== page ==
It had a particularly devastating impact on the GPRP which originally had had a £10m budget allocated to it.  £4.5m was funded by the Heritage Fund which had already begun to be implemented. Graham said he was faced with the challenge of making economies due to the loss of park revenue. He aimed to save £2m, so the GPRP budget has been cut to £8m. The cuts included the Nursery Yard reorganisation and the Sustainable Learning Centre.

Not all was bad though. Closing the through road and avenues was beneficial to pedestrians. Although the park no longer had tourists, there was a massive increase in local visitors to the park – who often arrived by bike or on foot – and used it for exercise and recreation.

Rubbish overflowing in Greenwich Park

Rubbish was an issue but the staff coped well with the challenge and more bins are now a feature of the park!

Visitors were naturally more spaced out because of social distancing needs. An informal poll showed they were much younger as well.  Ethnic diversity also increased by 5 percent.

Graham then went on to discuss the revised plans they had for the park and showed a range of slides to illustrate the programme. He said the GPRP had now begun again.

  1. They plan to preserve, renovate and manage the avenues of trees which have been decimated by diseases, pests and squirrel damage. The horse chestnuts are riddled with bleeding canker and the sweet chestnuts by ink stain disease.
  2. The area around the grand ascent giant steps and parterre banks is to be renovated. Recreating a series of grass steps on the hill leading to the Royal Observatory following the original 17th century design.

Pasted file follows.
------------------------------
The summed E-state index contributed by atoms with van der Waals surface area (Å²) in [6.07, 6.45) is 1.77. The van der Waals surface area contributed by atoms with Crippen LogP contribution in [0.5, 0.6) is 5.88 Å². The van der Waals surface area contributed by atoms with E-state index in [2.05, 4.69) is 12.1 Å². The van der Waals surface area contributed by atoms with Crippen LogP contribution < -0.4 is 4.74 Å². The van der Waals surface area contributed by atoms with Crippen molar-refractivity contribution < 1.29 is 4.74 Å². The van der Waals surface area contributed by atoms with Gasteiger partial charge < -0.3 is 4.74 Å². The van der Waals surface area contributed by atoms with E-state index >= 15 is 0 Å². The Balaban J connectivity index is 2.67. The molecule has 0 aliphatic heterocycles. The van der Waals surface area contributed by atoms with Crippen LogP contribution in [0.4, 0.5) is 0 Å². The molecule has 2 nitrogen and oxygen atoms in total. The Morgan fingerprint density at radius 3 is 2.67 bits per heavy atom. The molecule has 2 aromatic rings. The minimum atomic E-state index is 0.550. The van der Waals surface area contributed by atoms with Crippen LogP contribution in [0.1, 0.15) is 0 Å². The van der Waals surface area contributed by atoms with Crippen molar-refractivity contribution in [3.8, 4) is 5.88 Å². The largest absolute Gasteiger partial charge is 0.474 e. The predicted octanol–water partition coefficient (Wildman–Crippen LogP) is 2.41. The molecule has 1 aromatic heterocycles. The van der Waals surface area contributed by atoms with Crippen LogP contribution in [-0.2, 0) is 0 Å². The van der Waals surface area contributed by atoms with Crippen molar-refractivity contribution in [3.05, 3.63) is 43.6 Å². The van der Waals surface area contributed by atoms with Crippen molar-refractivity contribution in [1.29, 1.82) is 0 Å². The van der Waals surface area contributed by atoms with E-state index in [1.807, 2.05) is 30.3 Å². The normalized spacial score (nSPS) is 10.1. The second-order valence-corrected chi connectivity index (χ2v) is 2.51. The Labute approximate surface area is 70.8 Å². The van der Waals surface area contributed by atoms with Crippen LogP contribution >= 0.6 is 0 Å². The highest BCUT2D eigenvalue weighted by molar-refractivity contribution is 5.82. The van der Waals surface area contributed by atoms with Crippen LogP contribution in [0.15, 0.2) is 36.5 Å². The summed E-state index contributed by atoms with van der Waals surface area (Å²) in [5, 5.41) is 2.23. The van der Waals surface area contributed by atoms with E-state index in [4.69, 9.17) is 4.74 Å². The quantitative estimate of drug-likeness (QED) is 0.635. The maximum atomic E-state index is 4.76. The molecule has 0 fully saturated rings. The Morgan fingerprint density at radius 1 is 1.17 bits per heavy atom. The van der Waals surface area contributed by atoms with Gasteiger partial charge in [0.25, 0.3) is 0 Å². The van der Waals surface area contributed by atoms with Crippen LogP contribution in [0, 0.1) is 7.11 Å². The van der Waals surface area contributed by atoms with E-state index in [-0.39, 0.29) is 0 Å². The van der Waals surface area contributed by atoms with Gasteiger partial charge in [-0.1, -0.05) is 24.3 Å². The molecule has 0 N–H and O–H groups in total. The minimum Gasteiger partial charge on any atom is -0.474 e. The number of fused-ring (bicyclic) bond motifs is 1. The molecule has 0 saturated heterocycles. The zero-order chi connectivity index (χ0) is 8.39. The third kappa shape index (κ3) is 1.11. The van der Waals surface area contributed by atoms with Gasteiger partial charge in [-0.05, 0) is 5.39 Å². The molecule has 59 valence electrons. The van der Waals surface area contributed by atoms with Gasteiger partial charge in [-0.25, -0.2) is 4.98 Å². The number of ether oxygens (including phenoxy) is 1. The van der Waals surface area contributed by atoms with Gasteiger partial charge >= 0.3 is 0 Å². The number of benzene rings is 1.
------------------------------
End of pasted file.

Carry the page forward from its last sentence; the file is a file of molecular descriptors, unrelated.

3. The viewing space in front of the area around the statue of General Wolfe is to be increased and opened up. A café will open in the space behind.
  4. The Old Wilderness and deer park community facilities will be enhanced including a new classroom. The deer herd is to be sent on holiday to Richmond Park for 2 years.
  5. Vanbrugh Yard: The area in the SE corner of the park is to be reorganised.  There will be a cafe aimed at taking pressure off the Pavilion Café. The boundaries of nursery yard, will be shifted and opened up to the public.  It will feature a new glass house, kitchen garden, wildlife orchard, volunteer room and public toilet facilities.
  6. The seating in One Tree Hill will be improved.
  7. Car parking at the pedestrian entrance at Blackheath Gate will be removed and the pedestrian entrance will be improved.
  8. The Victorian bandstand is to be improved and a power supply for community events installed.
  9. The wildlife habitat is to be increased and mowing will use a meadow cut rather than an amenities regime.
  10. The Victorian drinking fountains to be reinstated.
  11. Two self-seeded mature trees are to be removed from Flamstead House to improve the view.

Finally, he discussed the park’s engagement with the wider community, including training schemes that were being introduced  such as three year apprentices  and  cultural events such  as the Tramshed and dance. Graham then answered members questions, and was thanked for such an interesting talk.

Angela


Graham Dear is Manager for Greenwich Park. His management has overseen Greenwich Park Revealed, ‘an exciting multi million pound project to conserve and to enhance Greenwich Park’s historic and natural heritage, putting the community at its very heart’.

The English landscape

I recently attended a lecture (on Zoom of course!) about Thomas Gainsborough and his connection to the English landscape. Many people will be familiar with his portraits, but the landscapes in the background are not always commented on so widely, unless it is the painting of Mr. and Mrs. Andrews, which seems to be the subject of a huge range of interpretations (not all repeatable in a horticultural blog perhaps).

Heart of Oak - Royal Navy Anthem
Heart of Oak – Royal Navy Anthem